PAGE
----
By Lee Chyen Yee
HONG KONG (Reuters) - The next CEO of China's Huawei Technologies Co Ltd will not be a family member of the incumbent chief, Ren Zhengfei, an ex-military officer who founded the company 26 years ago and built an empire that now rivals big global names in telecom gear and handsets.
Huawei, which ranks behind just Sweden's Ericsson in telecom equipment sales and is also the world's No.5 smartphone maker, has no plans to list in the next 5-10 years, Ren said an internal letter to employees dated Sunday and whose contents were confirmed by two sources within the company on Monday.
"Huawei's successor should not only have vision, character and ambition, like what we've said before, but also a good global perspective and the acumen to drive the business," Ren wrote. "My family members do not possess these qualities. Thus, we will never be in the running of the successor race," said the 68-year-old.
The two sources within the company, who declined to be identified as they were not authorized to speak to the media, said the letter was authentic. Huawei declined comment.
The market has been speculating about who will take the helm of the company that which has annual sales of $35 billion with global operations stretching from Asia to Africa.
Even though Ren's son and daughter work at Huawei, they are not involved in the rotating CEO system that the board has put in place to pave the way for the era after Ren.
Under the rotating CEO system, three top executives, deputy chairmen Ken Hu and Guo Ping, as well as vice president Eric Xu take turns as acting-CEO for six-month stints. None of them are related to Ren.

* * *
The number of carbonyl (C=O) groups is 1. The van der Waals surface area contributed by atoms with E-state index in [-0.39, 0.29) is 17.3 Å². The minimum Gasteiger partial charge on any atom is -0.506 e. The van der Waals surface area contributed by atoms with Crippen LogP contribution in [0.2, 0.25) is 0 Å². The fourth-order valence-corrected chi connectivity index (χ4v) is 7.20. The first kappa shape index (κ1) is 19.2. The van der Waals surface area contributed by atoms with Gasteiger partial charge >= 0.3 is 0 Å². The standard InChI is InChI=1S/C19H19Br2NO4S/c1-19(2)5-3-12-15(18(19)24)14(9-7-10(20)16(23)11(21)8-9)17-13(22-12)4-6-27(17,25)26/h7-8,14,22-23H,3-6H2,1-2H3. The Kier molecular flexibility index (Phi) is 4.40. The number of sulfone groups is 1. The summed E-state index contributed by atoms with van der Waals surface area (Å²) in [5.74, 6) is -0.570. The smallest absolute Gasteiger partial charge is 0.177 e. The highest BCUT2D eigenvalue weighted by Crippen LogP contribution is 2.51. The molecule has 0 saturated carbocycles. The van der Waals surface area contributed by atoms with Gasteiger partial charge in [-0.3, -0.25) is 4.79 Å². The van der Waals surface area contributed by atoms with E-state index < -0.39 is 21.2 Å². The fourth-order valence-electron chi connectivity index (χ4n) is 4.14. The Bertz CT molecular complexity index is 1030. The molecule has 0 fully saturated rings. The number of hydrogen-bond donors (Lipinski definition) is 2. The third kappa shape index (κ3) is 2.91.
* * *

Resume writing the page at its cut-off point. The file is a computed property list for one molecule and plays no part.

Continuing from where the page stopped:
Ren, one of China's most influential businessmen and an elusive one who has never granted any media interviews, started the company in 1987 in the Chinese boomtown of Shenzhen.
Huawei has since grown into an enormous company competing against global players such as Ericsson and Alcatel-Lucent SA selling telecom gear to global carriers and taking on Apple Inc and Samsung Electronics Co Ltd in smartphones.
In 2012, its revenues rose 8 percent to 220.2 billion yuan ($36 billion), while net profit rose by a third to 15.38 billion yuan, outpacing rivals such as Ericsson and ZTE Corp.
As to whether Huawei will list, Ren said in the letter that would not happen in the next 5-10 years, adding that the company will not enter the game of the capital markets.
"We have not studied the issue of an IPO because we feel that listing is not conducive for our development," he said.
In his latest letter to employees, Ren also said he was transparent to the outside world as his articles were usually posted on the company's website and available to everyone.
"I don't have to be interviewed by the media to be considered as being transparent. I can make friends through the written word," he said.
(Reporting by Lee Chyen Yee; Editing by Matt Driskill)